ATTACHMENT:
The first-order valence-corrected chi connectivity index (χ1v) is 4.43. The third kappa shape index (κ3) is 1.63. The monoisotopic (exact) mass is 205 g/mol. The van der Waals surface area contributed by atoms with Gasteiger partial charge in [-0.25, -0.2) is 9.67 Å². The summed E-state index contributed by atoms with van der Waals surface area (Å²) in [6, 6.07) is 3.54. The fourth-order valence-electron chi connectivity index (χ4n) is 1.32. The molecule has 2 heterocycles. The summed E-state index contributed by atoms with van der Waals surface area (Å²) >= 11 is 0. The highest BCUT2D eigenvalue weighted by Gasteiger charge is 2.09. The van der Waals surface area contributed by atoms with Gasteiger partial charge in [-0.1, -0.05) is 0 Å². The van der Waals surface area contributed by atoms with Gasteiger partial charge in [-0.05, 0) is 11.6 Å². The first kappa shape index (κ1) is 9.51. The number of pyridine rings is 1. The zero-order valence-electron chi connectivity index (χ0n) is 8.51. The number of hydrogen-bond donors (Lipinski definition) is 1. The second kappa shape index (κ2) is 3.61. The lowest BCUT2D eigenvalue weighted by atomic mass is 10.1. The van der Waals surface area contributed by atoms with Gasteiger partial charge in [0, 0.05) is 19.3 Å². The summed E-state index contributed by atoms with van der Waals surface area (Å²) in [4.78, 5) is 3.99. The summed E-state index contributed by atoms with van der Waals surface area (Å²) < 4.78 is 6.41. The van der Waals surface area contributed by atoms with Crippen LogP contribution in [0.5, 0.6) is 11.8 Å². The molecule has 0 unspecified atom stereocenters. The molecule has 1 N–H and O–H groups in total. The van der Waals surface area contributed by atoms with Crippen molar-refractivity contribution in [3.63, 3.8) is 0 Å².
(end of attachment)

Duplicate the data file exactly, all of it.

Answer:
The first-order valence-corrected chi connectivity index (χ1v) is 4.43. The third kappa shape index (κ3) is 1.63. The monoisotopic (exact) mass is 205 g/mol. The van der Waals surface area contributed by atoms with Gasteiger partial charge in [-0.25, -0.2) is 9.67 Å². The summed E-state index contributed by atoms with van der Waals surface area (Å²) in [6, 6.07) is 3.54. The fourth-order valence-electron chi connectivity index (χ4n) is 1.32. The molecule has 2 heterocycles. The summed E-state index contributed by atoms with van der Waals surface area (Å²) >= 11 is 0. The highest BCUT2D eigenvalue weighted by Gasteiger charge is 2.09. The van der Waals surface area contributed by atoms with Gasteiger partial charge in [-0.1, -0.05) is 0 Å². The van der Waals surface area contributed by atoms with Gasteiger partial charge in [-0.05, 0) is 11.6 Å². The first kappa shape index (κ1) is 9.51. The number of pyridine rings is 1. The zero-order valence-electron chi connectivity index (χ0n) is 8.51. The number of hydrogen-bond donors (Lipinski definition) is 1. The second kappa shape index (κ2) is 3.61. The lowest BCUT2D eigenvalue weighted by atomic mass is 10.1. The van der Waals surface area contributed by atoms with Gasteiger partial charge in [0, 0.05) is 19.3 Å². The summed E-state index contributed by atoms with van der Waals surface area (Å²) in [4.78, 5) is 3.99. The summed E-state index contributed by atoms with van der Waals surface area (Å²) < 4.78 is 6.41. The van der Waals surface area contributed by atoms with Crippen LogP contribution in [0.5, 0.6) is 11.8 Å². The molecule has 0 unspecified atom stereocenters. The molecule has 1 N–H and O–H groups in total. The van der Waals surface area contributed by atoms with Crippen molar-refractivity contribution in [3.63, 3.8) is 0 Å².